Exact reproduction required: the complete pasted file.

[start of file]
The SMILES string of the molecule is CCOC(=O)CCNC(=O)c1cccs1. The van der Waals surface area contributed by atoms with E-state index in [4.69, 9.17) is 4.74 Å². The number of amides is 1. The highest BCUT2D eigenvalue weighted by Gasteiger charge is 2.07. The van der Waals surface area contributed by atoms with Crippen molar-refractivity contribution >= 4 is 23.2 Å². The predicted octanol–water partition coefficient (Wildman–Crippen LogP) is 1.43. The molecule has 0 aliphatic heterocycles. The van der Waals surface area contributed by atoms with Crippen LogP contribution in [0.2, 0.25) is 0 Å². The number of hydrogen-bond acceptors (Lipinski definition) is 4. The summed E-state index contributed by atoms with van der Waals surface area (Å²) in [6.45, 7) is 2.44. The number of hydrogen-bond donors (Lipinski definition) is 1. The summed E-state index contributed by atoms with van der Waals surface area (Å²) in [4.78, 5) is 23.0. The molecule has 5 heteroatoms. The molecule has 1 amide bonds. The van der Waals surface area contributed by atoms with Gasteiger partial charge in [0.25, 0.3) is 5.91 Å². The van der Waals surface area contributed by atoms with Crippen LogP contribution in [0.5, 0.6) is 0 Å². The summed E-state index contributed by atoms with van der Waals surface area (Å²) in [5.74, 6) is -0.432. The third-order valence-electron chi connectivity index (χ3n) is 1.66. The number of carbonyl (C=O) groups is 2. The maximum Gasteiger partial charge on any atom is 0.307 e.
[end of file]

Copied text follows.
The SMILES string of the molecule is CCOC(=O)CCNC(=O)c1cccs1. The van der Waals surface area contributed by atoms with E-state index in [4.69, 9.17) is 4.74 Å². The number of amides is 1. The highest BCUT2D eigenvalue weighted by Gasteiger charge is 2.07. The van der Waals surface area contributed by atoms with Crippen molar-refractivity contribution >= 4 is 23.2 Å². The predicted octanol–water partition coefficient (Wildman–Crippen LogP) is 1.43. The molecule has 0 aliphatic heterocycles. The van der Waals surface area contributed by atoms with Crippen LogP contribution in [0.2, 0.25) is 0 Å². The number of hydrogen-bond acceptors (Lipinski definition) is 4. The summed E-state index contributed by atoms with van der Waals surface area (Å²) in [6.45, 7) is 2.44. The number of hydrogen-bond donors (Lipinski definition) is 1. The summed E-state index contributed by atoms with van der Waals surface area (Å²) in [4.78, 5) is 23.0. The molecule has 5 heteroatoms. The molecule has 1 amide bonds. The van der Waals surface area contributed by atoms with Gasteiger partial charge in [0.25, 0.3) is 5.91 Å². The van der Waals surface area contributed by atoms with Crippen LogP contribution in [0.5, 0.6) is 0 Å². The summed E-state index contributed by atoms with van der Waals surface area (Å²) in [5.74, 6) is -0.432. The third-order valence-electron chi connectivity index (χ3n) is 1.66. The number of carbonyl (C=O) groups is 2. The maximum Gasteiger partial charge on any atom is 0.307 e.